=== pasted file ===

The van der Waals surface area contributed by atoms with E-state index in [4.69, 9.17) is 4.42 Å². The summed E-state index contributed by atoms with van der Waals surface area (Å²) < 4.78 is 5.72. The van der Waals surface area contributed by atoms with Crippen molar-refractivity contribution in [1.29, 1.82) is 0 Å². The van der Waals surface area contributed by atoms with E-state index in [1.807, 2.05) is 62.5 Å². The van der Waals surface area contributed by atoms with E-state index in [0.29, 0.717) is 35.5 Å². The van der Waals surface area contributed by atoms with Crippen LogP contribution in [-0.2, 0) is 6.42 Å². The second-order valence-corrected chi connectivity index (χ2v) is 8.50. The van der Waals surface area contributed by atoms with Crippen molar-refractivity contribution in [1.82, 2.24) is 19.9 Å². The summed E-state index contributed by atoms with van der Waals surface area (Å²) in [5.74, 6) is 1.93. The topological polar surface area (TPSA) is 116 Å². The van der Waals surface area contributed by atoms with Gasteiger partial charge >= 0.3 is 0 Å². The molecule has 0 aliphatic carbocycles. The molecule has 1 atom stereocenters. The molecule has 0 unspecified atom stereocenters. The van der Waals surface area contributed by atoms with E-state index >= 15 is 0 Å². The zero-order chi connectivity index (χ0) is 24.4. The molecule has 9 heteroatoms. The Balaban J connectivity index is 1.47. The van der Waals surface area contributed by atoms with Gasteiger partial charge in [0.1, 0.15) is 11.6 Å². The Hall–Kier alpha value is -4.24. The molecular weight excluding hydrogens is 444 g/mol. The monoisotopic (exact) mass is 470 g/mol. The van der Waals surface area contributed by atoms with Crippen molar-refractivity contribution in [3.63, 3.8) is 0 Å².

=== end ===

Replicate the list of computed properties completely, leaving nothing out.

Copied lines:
The van der Waals surface area contributed by atoms with E-state index in [4.69, 9.17) is 4.42 Å². The summed E-state index contributed by atoms with van der Waals surface area (Å²) < 4.78 is 5.72. The van der Waals surface area contributed by atoms with Crippen molar-refractivity contribution in [1.29, 1.82) is 0 Å². The van der Waals surface area contributed by atoms with E-state index in [1.807, 2.05) is 62.5 Å². The van der Waals surface area contributed by atoms with E-state index in [0.29, 0.717) is 35.5 Å². The van der Waals surface area contributed by atoms with Crippen LogP contribution in [-0.2, 0) is 6.42 Å². The second-order valence-corrected chi connectivity index (χ2v) is 8.50. The van der Waals surface area contributed by atoms with Crippen molar-refractivity contribution in [1.82, 2.24) is 19.9 Å². The summed E-state index contributed by atoms with van der Waals surface area (Å²) in [5.74, 6) is 1.93. The topological polar surface area (TPSA) is 116 Å². The van der Waals surface area contributed by atoms with Gasteiger partial charge >= 0.3 is 0 Å². The molecule has 0 aliphatic carbocycles. The molecule has 1 atom stereocenters. The molecule has 0 unspecified atom stereocenters. The van der Waals surface area contributed by atoms with E-state index >= 15 is 0 Å². The zero-order chi connectivity index (χ0) is 24.4. The molecule has 9 heteroatoms. The Balaban J connectivity index is 1.47. The van der Waals surface area contributed by atoms with Gasteiger partial charge in [0.1, 0.15) is 11.6 Å². The Hall–Kier alpha value is -4.24. The molecular weight excluding hydrogens is 444 g/mol. The monoisotopic (exact) mass is 470 g/mol. The van der Waals surface area contributed by atoms with Crippen molar-refractivity contribution in [3.63, 3.8) is 0 Å².